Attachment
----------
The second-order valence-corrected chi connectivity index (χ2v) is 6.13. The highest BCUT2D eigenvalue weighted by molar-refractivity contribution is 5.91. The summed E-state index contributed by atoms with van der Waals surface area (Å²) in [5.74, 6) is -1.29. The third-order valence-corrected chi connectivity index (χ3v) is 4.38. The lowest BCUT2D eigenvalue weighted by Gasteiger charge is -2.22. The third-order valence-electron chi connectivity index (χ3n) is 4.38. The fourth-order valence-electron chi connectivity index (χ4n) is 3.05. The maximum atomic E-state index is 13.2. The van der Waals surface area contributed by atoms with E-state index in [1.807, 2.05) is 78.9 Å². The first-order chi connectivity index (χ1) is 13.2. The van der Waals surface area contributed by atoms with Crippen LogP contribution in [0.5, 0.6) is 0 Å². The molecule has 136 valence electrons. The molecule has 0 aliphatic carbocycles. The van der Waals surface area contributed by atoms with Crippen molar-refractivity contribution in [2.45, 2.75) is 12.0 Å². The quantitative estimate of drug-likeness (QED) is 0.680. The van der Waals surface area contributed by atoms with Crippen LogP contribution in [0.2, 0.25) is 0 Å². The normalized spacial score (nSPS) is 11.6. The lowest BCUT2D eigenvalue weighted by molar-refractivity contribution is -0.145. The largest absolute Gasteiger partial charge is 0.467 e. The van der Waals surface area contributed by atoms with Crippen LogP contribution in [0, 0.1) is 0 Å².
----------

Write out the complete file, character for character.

The second-order valence-corrected chi connectivity index (χ2v) is 6.13. The highest BCUT2D eigenvalue weighted by molar-refractivity contribution is 5.91. The summed E-state index contributed by atoms with van der Waals surface area (Å²) in [5.74, 6) is -1.29. The third-order valence-corrected chi connectivity index (χ3v) is 4.38. The lowest BCUT2D eigenvalue weighted by Gasteiger charge is -2.22. The third-order valence-electron chi connectivity index (χ3n) is 4.38. The fourth-order valence-electron chi connectivity index (χ4n) is 3.05. The maximum atomic E-state index is 13.2. The van der Waals surface area contributed by atoms with E-state index in [1.807, 2.05) is 78.9 Å². The first-order chi connectivity index (χ1) is 13.2. The van der Waals surface area contributed by atoms with Crippen LogP contribution in [0.5, 0.6) is 0 Å². The molecule has 136 valence electrons. The molecule has 0 aliphatic carbocycles. The van der Waals surface area contributed by atoms with Crippen molar-refractivity contribution in [2.45, 2.75) is 12.0 Å². The quantitative estimate of drug-likeness (QED) is 0.680. The van der Waals surface area contributed by atoms with Crippen LogP contribution in [0.2, 0.25) is 0 Å². The normalized spacial score (nSPS) is 11.6. The lowest BCUT2D eigenvalue weighted by molar-refractivity contribution is -0.145. The largest absolute Gasteiger partial charge is 0.467 e. The van der Waals surface area contributed by atoms with Crippen LogP contribution in [0, 0.1) is 0 Å².